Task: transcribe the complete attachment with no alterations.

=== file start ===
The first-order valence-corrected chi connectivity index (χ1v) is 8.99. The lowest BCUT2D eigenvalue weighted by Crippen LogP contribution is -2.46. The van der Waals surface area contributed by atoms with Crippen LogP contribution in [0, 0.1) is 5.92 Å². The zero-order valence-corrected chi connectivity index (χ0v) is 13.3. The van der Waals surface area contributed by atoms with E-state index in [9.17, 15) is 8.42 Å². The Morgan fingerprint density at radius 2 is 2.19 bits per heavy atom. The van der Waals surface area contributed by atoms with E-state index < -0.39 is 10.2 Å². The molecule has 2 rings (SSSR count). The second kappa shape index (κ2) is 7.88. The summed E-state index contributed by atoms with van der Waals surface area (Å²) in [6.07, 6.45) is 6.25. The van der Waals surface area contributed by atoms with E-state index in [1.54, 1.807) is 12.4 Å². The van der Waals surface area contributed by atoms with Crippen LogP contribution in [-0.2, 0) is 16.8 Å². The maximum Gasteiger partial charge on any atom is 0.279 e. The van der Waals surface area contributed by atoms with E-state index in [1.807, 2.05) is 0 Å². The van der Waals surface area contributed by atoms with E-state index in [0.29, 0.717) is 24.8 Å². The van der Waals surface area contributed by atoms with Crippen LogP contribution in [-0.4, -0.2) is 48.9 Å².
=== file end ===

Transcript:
The first-order valence-corrected chi connectivity index (χ1v) is 8.99. The lowest BCUT2D eigenvalue weighted by Crippen LogP contribution is -2.46. The van der Waals surface area contributed by atoms with Crippen LogP contribution in [0, 0.1) is 5.92 Å². The zero-order valence-corrected chi connectivity index (χ0v) is 13.3. The van der Waals surface area contributed by atoms with E-state index in [9.17, 15) is 8.42 Å². The Morgan fingerprint density at radius 2 is 2.19 bits per heavy atom. The van der Waals surface area contributed by atoms with E-state index < -0.39 is 10.2 Å². The molecule has 2 rings (SSSR count). The second kappa shape index (κ2) is 7.88. The summed E-state index contributed by atoms with van der Waals surface area (Å²) in [6.07, 6.45) is 6.25. The van der Waals surface area contributed by atoms with E-state index in [1.54, 1.807) is 12.4 Å². The van der Waals surface area contributed by atoms with Crippen LogP contribution in [-0.2, 0) is 16.8 Å². The maximum Gasteiger partial charge on any atom is 0.279 e. The van der Waals surface area contributed by atoms with E-state index in [1.807, 2.05) is 0 Å². The van der Waals surface area contributed by atoms with E-state index in [0.29, 0.717) is 24.8 Å². The van der Waals surface area contributed by atoms with Crippen LogP contribution in [-0.4, -0.2) is 48.9 Å².